News that Boris Johnson’s wife Marina has finally left him provided social media with some light relief from the ongoing tragedy of Brexit.

“Leave means Leave ... £350 million divorce settlement ... he’s screwed the whole country.”

Mind you, I don’t think many of Boris’s admirers rate him for his adherence to family values, and anyway 40 per cent of marriages these days end in divorce. What’s much more serious than Johnson’s marital infidelities was the suggestion, circulated last week, that he privately regrets having plunged the country into the chaos of Brexit.

A degree of contrition here would be welcome from the politician who said that Brexit would “let the British lion roar”.

Surely, not even the hardest of Brexit Tories can be exactly proud of what has happened over the last two years.

We’ve gone from roaring beasts to Operation Yellowhammer, the government’s emergency planning for what sounds like an imminent economic and social catastrophe. The Civil Contingencies Secretariat, which drew up last week’s leaked papers, normally deals with events like the Grenfell fire.

Not only did the documents warn of increased costs of managing the crisis, they appeared to raise questions about aviation and rail travel to Europe if there is no deal with Brussels this winter.

Brexiters smelled a rat: there’s suspicion that the “appeasers”, as Remain supporting Cabinet ministers are called, had connived at the exposure to the cameras of the Yellowhammer documents by the Treasury Minister John Glen. Part of a campaign to spread fear and alarm. Well, they hardly need to do much spreading.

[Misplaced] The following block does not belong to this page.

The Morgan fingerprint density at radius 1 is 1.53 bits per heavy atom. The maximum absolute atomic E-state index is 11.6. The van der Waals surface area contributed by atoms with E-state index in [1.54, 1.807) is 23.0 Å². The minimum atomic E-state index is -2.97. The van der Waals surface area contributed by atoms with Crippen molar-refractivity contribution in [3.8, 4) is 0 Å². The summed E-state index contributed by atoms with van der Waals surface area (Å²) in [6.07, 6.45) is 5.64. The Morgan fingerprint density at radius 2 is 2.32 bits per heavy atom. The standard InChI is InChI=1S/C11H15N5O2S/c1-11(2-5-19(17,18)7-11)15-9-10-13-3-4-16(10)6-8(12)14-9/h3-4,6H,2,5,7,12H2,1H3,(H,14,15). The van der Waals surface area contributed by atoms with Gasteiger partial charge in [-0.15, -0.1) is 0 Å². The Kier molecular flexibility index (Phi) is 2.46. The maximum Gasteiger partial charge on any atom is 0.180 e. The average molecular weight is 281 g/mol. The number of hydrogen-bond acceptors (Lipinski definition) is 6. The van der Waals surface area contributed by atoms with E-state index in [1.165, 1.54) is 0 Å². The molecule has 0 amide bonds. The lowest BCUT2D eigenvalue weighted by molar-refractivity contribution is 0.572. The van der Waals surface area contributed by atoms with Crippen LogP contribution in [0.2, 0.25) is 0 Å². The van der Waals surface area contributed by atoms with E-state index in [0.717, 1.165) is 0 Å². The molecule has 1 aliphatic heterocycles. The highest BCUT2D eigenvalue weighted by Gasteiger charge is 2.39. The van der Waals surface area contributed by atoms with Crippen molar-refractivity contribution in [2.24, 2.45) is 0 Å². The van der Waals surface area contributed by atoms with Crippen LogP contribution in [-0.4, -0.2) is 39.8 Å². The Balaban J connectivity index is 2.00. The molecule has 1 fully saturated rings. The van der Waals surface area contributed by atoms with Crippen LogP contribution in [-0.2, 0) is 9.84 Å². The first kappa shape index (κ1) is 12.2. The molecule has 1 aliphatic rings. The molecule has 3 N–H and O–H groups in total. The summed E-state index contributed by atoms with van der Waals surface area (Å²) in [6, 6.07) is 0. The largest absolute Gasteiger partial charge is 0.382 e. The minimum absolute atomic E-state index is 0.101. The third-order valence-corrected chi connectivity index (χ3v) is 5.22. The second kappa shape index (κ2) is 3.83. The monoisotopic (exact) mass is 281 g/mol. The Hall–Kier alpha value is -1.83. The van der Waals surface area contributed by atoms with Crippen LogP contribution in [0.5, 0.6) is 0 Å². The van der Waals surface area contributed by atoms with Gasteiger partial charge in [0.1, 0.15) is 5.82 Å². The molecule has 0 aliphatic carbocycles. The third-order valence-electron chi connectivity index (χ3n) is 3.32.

Glen’s boss, Chancellor Philip Hammond, has done more to alert Britain to the growing costs and penalties of Brexit than Jeremy Corbyn. Last week, Hammond cancelled a tax cut to millions of self-employed workers and warned about further Brexit-related tax hikes. On a visit to Scotland, he told The Herald that we could expect further spending cuts.

Last month, he wrote that a failure to secure a trade deal with Brussels could increase borrowing by £80 billion and wipe 15 per cent off GDP over the next 15 years.

You’d think no sane government would actively plan for such an outcome, but as we know, the UK Government is doing precisely that. Foreign Secretary Dominic Raab and Theresa May have repeatedly said that “No Deal is better than a bad deal”, possibly the most irresponsible economic soundbite uttered by a British government in peacetime.

It’s like saying a repeat of the 2008 financial crisis is a price worth paying for saving the government’s face.

Truth is, there’s no deal that’s worse than No Deal. It would destroy Britain’s relations with our largest trading partner, destabilise Northern Ireland, force car manufacturers to leave, strand thousands of expatriate Britons in the EU, produce chaos at the ports, leave a legacy of bitterness and conflict of which the scallop wars are a dire portent.

It would ruin hopes of retaining the benefits of EU citizenship: the freedom to move and seek work in Europe, the protections against workplace exploitation, the environmental standards we take for granted.

Everyone knows this, even Theresa May, but no-one seems able to halt the runaway Brexit express as it heads for the buffers.

The Opposition is almost as culpable here. Labour has failed to provide any coherent alternative to hard Brexit. Corbyn has rejected Theresa May’s bankrupt Chequers plan for partially remaining in the Customs Union, but has offered nothing in its place. He’s ruled out the Customs Union, the Norway option, and has even rejected a People’s Vote to halt the runaway train. This has little to do with hostility to the EU (Corbyn actually voted Remain) and a lot to do with narrow-minded political self-interest.